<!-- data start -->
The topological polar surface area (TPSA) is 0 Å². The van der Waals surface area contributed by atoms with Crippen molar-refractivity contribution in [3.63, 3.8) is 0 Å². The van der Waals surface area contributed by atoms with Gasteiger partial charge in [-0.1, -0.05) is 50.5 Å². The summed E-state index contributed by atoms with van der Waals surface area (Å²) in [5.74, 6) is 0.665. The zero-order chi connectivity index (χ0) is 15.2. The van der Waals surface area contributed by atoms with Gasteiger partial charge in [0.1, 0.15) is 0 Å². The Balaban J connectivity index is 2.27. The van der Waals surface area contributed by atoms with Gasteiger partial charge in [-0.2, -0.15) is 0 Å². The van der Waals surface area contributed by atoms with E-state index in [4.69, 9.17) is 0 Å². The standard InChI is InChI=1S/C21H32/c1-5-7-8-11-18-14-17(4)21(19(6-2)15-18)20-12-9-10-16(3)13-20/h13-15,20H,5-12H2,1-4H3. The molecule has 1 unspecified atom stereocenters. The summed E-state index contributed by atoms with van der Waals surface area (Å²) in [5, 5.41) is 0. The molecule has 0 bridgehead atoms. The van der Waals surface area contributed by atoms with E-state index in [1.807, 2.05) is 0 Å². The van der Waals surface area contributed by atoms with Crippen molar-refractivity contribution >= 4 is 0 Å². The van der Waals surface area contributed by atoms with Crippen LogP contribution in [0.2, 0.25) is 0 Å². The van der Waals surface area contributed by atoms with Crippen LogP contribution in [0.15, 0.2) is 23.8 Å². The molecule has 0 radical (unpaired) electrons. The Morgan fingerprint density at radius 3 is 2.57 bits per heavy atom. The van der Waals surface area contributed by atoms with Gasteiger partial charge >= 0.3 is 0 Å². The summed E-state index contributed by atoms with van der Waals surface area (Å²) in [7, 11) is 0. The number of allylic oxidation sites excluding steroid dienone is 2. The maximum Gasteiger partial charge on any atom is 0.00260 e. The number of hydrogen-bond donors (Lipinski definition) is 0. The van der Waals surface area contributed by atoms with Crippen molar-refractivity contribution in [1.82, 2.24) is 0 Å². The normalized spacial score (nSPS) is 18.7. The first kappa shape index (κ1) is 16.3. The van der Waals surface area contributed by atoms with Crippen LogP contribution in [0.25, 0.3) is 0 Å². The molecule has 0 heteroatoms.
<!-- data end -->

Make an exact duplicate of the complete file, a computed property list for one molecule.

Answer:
The topological polar surface area (TPSA) is 0 Å². The van der Waals surface area contributed by atoms with Crippen molar-refractivity contribution in [3.63, 3.8) is 0 Å². The van der Waals surface area contributed by atoms with Gasteiger partial charge in [-0.1, -0.05) is 50.5 Å². The summed E-state index contributed by atoms with van der Waals surface area (Å²) in [5.74, 6) is 0.665. The zero-order chi connectivity index (χ0) is 15.2. The van der Waals surface area contributed by atoms with Gasteiger partial charge in [0.1, 0.15) is 0 Å². The Balaban J connectivity index is 2.27. The van der Waals surface area contributed by atoms with Gasteiger partial charge in [-0.2, -0.15) is 0 Å². The van der Waals surface area contributed by atoms with E-state index in [4.69, 9.17) is 0 Å². The standard InChI is InChI=1S/C21H32/c1-5-7-8-11-18-14-17(4)21(19(6-2)15-18)20-12-9-10-16(3)13-20/h13-15,20H,5-12H2,1-4H3. The molecule has 1 unspecified atom stereocenters. The summed E-state index contributed by atoms with van der Waals surface area (Å²) in [5, 5.41) is 0. The molecule has 0 bridgehead atoms. The van der Waals surface area contributed by atoms with E-state index in [1.807, 2.05) is 0 Å². The van der Waals surface area contributed by atoms with Crippen molar-refractivity contribution >= 4 is 0 Å². The van der Waals surface area contributed by atoms with Crippen LogP contribution in [0.2, 0.25) is 0 Å². The van der Waals surface area contributed by atoms with Crippen LogP contribution in [0.15, 0.2) is 23.8 Å². The molecule has 0 radical (unpaired) electrons. The Morgan fingerprint density at radius 3 is 2.57 bits per heavy atom. The van der Waals surface area contributed by atoms with Gasteiger partial charge >= 0.3 is 0 Å². The summed E-state index contributed by atoms with van der Waals surface area (Å²) in [7, 11) is 0. The number of allylic oxidation sites excluding steroid dienone is 2. The maximum Gasteiger partial charge on any atom is 0.00260 e. The number of hydrogen-bond donors (Lipinski definition) is 0. The van der Waals surface area contributed by atoms with Crippen molar-refractivity contribution in [1.82, 2.24) is 0 Å². The normalized spacial score (nSPS) is 18.7. The first kappa shape index (κ1) is 16.3. The van der Waals surface area contributed by atoms with Crippen LogP contribution in [0.25, 0.3) is 0 Å². The molecule has 0 heteroatoms.